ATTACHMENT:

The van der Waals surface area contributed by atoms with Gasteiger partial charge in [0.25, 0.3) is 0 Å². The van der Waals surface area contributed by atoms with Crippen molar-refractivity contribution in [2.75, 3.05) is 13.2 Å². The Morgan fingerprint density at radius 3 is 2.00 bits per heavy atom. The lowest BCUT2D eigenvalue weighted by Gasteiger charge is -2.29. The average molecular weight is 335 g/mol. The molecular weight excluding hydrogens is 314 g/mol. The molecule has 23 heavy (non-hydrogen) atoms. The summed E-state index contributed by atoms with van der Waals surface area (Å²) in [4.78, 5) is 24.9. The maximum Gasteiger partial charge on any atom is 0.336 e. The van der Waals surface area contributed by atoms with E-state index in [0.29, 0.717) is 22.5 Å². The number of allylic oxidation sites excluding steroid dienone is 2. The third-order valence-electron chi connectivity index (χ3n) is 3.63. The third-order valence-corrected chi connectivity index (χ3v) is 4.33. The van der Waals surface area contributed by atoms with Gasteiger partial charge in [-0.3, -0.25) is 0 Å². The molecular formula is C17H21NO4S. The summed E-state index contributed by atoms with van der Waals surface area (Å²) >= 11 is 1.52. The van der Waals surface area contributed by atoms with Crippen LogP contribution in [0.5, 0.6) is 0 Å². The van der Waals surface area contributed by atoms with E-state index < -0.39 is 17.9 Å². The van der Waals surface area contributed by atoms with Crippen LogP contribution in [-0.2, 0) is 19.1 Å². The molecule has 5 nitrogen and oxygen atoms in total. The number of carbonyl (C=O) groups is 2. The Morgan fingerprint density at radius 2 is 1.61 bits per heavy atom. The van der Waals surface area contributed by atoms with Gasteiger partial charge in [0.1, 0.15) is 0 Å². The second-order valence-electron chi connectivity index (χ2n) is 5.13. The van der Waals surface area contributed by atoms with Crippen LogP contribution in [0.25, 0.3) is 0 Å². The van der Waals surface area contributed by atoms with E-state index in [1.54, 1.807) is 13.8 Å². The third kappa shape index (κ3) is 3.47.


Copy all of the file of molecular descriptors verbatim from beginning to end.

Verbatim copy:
The van der Waals surface area contributed by atoms with Gasteiger partial charge in [0.25, 0.3) is 0 Å². The van der Waals surface area contributed by atoms with Crippen molar-refractivity contribution in [2.75, 3.05) is 13.2 Å². The Morgan fingerprint density at radius 3 is 2.00 bits per heavy atom. The lowest BCUT2D eigenvalue weighted by Gasteiger charge is -2.29. The average molecular weight is 335 g/mol. The molecular weight excluding hydrogens is 314 g/mol. The molecule has 23 heavy (non-hydrogen) atoms. The summed E-state index contributed by atoms with van der Waals surface area (Å²) in [4.78, 5) is 24.9. The maximum Gasteiger partial charge on any atom is 0.336 e. The van der Waals surface area contributed by atoms with E-state index in [0.29, 0.717) is 22.5 Å². The number of allylic oxidation sites excluding steroid dienone is 2. The third-order valence-electron chi connectivity index (χ3n) is 3.63. The third-order valence-corrected chi connectivity index (χ3v) is 4.33. The van der Waals surface area contributed by atoms with Gasteiger partial charge in [-0.3, -0.25) is 0 Å². The molecular formula is C17H21NO4S. The summed E-state index contributed by atoms with van der Waals surface area (Å²) >= 11 is 1.52. The van der Waals surface area contributed by atoms with Crippen LogP contribution in [0.5, 0.6) is 0 Å². The van der Waals surface area contributed by atoms with E-state index < -0.39 is 17.9 Å². The van der Waals surface area contributed by atoms with Crippen LogP contribution in [-0.2, 0) is 19.1 Å². The molecule has 5 nitrogen and oxygen atoms in total. The number of carbonyl (C=O) groups is 2. The Morgan fingerprint density at radius 2 is 1.61 bits per heavy atom. The van der Waals surface area contributed by atoms with Gasteiger partial charge in [0.1, 0.15) is 0 Å². The second-order valence-electron chi connectivity index (χ2n) is 5.13. The van der Waals surface area contributed by atoms with Crippen LogP contribution in [0.25, 0.3) is 0 Å². The van der Waals surface area contributed by atoms with E-state index in [1.54, 1.807) is 13.8 Å². The third kappa shape index (κ3) is 3.47.